Serial Number: 76483
Year shipped: 1924
Virzi Number: 10185
Signed and dated by Lloyd Loar on March 31st 1924
Headstock: Diagonal ‘The Gibson’ logo
Neck/fingerboard: 20 fret fingerboard with pointed end, dot inlays start at the fifth fret
Body: Birch back with maple sides
Hardware: Silver-plated metal parts including wrapover tailpiece. The pickguard and tuners are not original to the guitar
Notes: The guitar was returned to Gibson c. 1972 and both the neck and body were refinished. A pickup was added in the early 1980s. This has since been removed, leaving two small screw holes in the front of the guitar. The input jack was attached to one of the f-holes and controls were mounted to the pickguard, thus no holes have been cut in the body. In addition, there are two small holes at the end of the fingerboard (just above the 20th fret) where a pickup was once mounted. The neck joint, which had become loose, was repaired in the early 1960s by Lorenzo Pimentel of Albuquerque, NM. Though the glue joint failed, no damage occurred to the wood itself. Pimentel also dressed the frets. Has original hardshell case, which is stencilled with the original owner’s initials G. H (Grace Hill)
Images courtesy of Dan Shelden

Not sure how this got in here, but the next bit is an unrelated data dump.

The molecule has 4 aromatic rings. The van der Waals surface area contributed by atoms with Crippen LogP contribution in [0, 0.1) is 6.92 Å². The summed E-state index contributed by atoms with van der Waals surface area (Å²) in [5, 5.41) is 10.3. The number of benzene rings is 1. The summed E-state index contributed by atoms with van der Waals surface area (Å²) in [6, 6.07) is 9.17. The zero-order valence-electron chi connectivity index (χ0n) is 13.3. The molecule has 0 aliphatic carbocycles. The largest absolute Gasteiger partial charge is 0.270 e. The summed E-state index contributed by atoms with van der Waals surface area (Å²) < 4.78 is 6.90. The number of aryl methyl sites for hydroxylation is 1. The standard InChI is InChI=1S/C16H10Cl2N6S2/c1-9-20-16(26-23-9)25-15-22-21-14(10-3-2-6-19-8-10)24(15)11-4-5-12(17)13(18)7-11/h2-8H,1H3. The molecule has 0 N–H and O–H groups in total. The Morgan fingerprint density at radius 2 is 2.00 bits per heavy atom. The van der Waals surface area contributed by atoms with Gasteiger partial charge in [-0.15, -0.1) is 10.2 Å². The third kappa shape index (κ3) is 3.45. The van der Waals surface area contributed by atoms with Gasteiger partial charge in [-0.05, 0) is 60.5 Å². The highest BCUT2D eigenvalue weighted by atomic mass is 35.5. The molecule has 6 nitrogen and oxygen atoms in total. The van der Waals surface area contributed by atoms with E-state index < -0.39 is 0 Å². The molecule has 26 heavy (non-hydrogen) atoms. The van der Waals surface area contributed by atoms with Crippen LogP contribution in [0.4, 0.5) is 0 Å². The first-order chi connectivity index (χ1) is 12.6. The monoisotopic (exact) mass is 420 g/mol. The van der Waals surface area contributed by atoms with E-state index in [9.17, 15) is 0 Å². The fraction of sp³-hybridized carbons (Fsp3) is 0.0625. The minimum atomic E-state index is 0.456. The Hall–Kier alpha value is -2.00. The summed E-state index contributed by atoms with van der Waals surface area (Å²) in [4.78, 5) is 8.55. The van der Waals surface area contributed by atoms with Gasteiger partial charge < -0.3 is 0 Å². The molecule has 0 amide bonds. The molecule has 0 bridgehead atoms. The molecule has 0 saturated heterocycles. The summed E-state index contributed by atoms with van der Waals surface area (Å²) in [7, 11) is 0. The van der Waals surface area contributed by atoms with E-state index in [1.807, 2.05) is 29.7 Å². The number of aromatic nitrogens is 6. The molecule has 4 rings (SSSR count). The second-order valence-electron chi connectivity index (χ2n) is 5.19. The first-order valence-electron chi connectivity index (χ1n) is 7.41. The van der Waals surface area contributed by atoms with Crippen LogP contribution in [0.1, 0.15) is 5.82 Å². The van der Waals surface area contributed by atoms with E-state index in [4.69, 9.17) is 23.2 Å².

“This Gibson L-5 guitar has always been a part of my life and I am now seventy-five years old,” says Dan Shelden current owner of the Loar signed L-5 pictured here. “My grandfather bought the guitar for my mother, Grace Hill, almost certainly new and probably in Wichita, Kansas but the exact circumstances of its purchase are not known. The guitar was passed down to me by my mother, Grace (Hill) Shelden and has never been owned by anyone other than Grace and myself.
“My mother, Grace Marie Hill was born in 1910 to a mid-west farming family and was probably about 15 or 16 when the accompanying photos were taken (see below), placing their date to the mid 1920s.
“As Grace is now long deceased, I’ll probably never know for sure how a modest mid-western farmer could have afforded to buy his daughter such an expensive guitar but my guess is that he either had an exceptional year trapping mink and muskrat or that he received prize money in addition to the medal he was awarded when he became world trap shooting champion in 1924.”